Mr. Beiseker was a director of the Calgary Colonization Company.  The company bought land "dirt cheap" from the Canadian Pacific Railway (CPR) and started selling it around here at quite a large profit in late 1906.   They pretty well had it all sold off by late 1908.

For the future Beiseker townsite, a piece of land which was not much good for farming was chosen.  The land was not a slough, as local myth says, but it was quite marshy in a few places.  The Canadian Pacific Railway reached Beiseker in 1910.  Before that, settlers had to cross the prairie from the railway siding at Crossfield to get to their new land. 

The Alberta Pacific Grain Company elevator was started in 1909 and took its first grain in 1910.

Sunday, July 27, 2014

Weeds and Potholes!

A number of residents have asked me when Public Works going to mow down the weeds in the back lanes throughout Beiseker.  I know we have done this in the past, but it is actually the responsibility of the home owners to keep the weeds down both on the public reserve in front of their homes, and the area behind their back fence next to the lane. 

We have completely discontinued the weed-whacking services in those areas to save some money.  We are asking everyone to take care of those areas themselves.

We have been working on filling the over abundance of potholes this summer - experts are telling us the brutal winter caused most of them.  If you spot a pothole which has been missed by our Public Works, please report its location to the Village Office (403-947-3774) and they'll put it on their list!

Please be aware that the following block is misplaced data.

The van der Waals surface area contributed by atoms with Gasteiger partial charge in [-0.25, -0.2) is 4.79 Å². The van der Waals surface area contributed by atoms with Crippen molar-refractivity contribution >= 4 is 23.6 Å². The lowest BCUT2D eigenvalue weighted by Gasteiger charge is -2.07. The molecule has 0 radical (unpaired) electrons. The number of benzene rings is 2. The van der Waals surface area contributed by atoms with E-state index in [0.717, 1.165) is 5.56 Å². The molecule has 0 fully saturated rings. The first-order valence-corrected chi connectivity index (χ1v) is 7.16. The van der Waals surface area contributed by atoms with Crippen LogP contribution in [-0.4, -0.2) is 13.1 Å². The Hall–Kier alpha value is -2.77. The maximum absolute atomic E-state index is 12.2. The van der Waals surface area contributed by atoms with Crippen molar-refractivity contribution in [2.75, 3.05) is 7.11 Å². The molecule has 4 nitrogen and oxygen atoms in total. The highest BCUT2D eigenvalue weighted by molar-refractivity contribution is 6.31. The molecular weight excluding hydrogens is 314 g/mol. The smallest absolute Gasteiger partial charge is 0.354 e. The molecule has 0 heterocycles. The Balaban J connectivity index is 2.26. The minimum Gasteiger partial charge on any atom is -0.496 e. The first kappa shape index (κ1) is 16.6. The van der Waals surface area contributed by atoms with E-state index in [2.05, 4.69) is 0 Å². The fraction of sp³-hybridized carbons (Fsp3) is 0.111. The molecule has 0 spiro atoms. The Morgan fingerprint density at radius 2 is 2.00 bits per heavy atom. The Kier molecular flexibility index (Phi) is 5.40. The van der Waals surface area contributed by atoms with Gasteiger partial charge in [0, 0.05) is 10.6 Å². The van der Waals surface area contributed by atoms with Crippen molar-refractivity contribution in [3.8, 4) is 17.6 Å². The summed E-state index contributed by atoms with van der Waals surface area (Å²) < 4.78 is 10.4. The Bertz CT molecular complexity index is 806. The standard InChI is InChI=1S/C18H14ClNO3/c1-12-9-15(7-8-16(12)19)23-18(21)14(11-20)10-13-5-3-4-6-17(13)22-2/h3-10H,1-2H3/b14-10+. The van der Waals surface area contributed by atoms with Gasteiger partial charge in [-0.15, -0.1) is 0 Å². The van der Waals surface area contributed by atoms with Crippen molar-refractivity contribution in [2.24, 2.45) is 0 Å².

Monday, July 21, 2014

Train Whistles (Again)!

photo by Mathieu Tremblay, via Flickr
I have recently received a number of complaints from Beiseker residents about the noise created by the Canadian National Railway (CNR) when their trains whistle several times while going through town. 

I think it has to do with many having windows open during the night to cool down the house.  The still air and those open windows can make a train whistle pretty loud at 3:00 am!

I am going to ask representatives of the CNR to join us as a deligation at one of our council meetings so that we may ask them what is involved in having the trains stop their whistles. 

I'll let you know when we've arranged that meeting.  You're more than welcome to attend that meeting to get the info first hand.

Sunday, July 20, 2014

Playground on the Move!

Here's a huge "Beiseker Thank You" to those who worked so hard to removed the playground apparatus on the north side of the Beiseker Community School yard. 

As you may recall, the equipment was slated to be demolished by Rocky View Schools, even though it was in excellent condition - save a few relatively minor repairs.  Members of the Beiseker Fire Department and a few other volunteers spent a good part of Saturday carefully dismantling the structure, and hauling it off to storage.